Delays in development
by Victor Gijsbers
Of course, I’d love to tell you about all the cool things we’re making for Kerkerkruip 10. But the truth is that development had been very slow in the past few months, due to technical difficulties. Shortly after Kerkerkruip 9 was released, the Inform 7 team released a massive update of that programming language, which is the language that Kerkerkruip is written in. There were some very good reasons for us to embrace this update, so we committed ourselves to it even though the new Inform 7 version was not backwards compatible with all old code.
The update process has been hard. It took us quite a while to get Kerkerkruip to compile again; and we now have it compiling, but the game crashes on the window drawing code as soon as you start it. Obviously, we’re working on fixing this, but it has been hard to continue development in the meantime!
Don’t worry, though. There are some good plans for Kerkerkruip 10, and we’ll be full of new creative energy once development gets up to speed again.
Good luck adapting to the new Inform language guys! Could you “inform” us on what advantages it brings to a nontraditional IF game like Kerkerkruip?
There were a couple of long-standing bugs in Inform 7 that we are glad to be rid of, and some of the new capabilities of the language might come in useful. I think Dannii could say a bit more about that. But to my mind the most important single reason for switching is that we’re quite dependent on the Inform ecosystem as a whole (we use a lot of 3rd party extensions), and that becomes very problematic when you’re out of step with the rest of that ecosystem.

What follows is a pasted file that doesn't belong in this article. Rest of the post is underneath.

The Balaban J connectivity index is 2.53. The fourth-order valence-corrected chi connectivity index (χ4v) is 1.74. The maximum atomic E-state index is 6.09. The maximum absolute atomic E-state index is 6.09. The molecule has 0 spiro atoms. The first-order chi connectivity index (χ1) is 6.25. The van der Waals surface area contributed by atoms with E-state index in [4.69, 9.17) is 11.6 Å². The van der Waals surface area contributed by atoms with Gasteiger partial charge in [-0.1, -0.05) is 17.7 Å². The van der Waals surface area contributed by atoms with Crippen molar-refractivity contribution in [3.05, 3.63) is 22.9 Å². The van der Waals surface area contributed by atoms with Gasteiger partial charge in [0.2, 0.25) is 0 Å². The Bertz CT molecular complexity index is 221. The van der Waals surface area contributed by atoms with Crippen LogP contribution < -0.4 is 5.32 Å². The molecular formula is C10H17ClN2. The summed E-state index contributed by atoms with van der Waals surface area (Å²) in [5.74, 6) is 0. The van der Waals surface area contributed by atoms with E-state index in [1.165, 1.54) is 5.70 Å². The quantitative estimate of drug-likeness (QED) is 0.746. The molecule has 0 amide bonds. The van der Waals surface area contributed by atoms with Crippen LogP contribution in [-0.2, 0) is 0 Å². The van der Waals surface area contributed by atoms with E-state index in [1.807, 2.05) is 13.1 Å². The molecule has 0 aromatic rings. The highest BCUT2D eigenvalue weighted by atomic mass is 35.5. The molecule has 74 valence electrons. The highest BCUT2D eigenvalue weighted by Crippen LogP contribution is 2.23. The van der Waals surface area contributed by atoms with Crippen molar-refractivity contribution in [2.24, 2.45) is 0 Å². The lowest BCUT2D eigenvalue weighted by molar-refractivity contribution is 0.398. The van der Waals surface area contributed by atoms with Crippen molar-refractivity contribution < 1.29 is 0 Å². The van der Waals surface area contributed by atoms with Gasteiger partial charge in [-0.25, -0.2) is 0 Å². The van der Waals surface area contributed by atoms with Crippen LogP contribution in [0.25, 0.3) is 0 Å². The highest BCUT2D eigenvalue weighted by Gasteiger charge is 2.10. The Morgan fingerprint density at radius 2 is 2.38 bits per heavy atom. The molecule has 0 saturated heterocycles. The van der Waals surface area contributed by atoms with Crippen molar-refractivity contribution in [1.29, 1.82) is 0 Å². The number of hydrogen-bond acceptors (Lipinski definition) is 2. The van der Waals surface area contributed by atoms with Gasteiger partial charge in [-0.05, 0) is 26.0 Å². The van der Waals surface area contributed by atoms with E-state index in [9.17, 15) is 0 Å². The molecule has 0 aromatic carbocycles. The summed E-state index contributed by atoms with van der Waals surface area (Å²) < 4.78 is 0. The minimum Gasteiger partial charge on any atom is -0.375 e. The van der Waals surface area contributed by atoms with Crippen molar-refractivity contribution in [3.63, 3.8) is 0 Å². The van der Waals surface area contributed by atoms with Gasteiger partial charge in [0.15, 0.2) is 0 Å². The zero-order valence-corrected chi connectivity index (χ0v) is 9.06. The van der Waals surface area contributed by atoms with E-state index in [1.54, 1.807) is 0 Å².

That said, I would have strongly preferred it if Inform 7 had much more frequent releases. The sheer amount of thing that can break when applying a huge update makes it very hard to adapt to a new version.
A couple of the advantages are: being able to include extensions in your project’s materials folder, which is great for us because 98% of Kerkerkruip’s code is in extensions.
Floating point maths is now included, which could help with the graphics stuff.
The rulebook mechanisms have changed which may make it slightly faster.
Because Kerk keeps evolving, I guess you need to stay up with Inform. The last touches on my long delayed Inform port of Leadlight are on hold while I tour my music, but when I get back to the program late this year, I’ll just finish it off in the previous version of Inform, since it’ll be static.
Please tell us about some of your plans or things that you are considering to add to this game!
The biggest thing I have been working on is a new damage system. Until Kerkerkruip 9, there was one routine for dealing combat damage, and then every other source of damage was just specially programmed. This made it basically impossible to do neat things with damage, such as giving the player a 25% resistance to all damage, or having silver sources of damage always deal more damage to undead. The new damage system is much more general and robust, and allows all those tricks and more.
So while that is mostly a behind-the-scenes change, it will allow changes that make the game better and more interesting for players.
There will also definitely be several new monsters, including champions for all the gods. I have some neat ideas, but since nothing of this has been written yet, I think I’ll reveal them in seperate posts as development continues.
Dannii and I decided yesterday to turn off the Flexible Windows / Glimmr stuff for the development version, so we can continue to work on the game while we fix the underlying technology. Should be done very soon.
Thanks for the reply! Sounds good! Especially excited about the new Champions, and the new monsters generally.
One thing I’ve been working on is being able to specify a seed for the dungeon generation. If you find a dungeon that had some particularly cool combinations of rogues or items (or a particularly challenging combination) then you’ll be able to share the code with other people so they can try it too.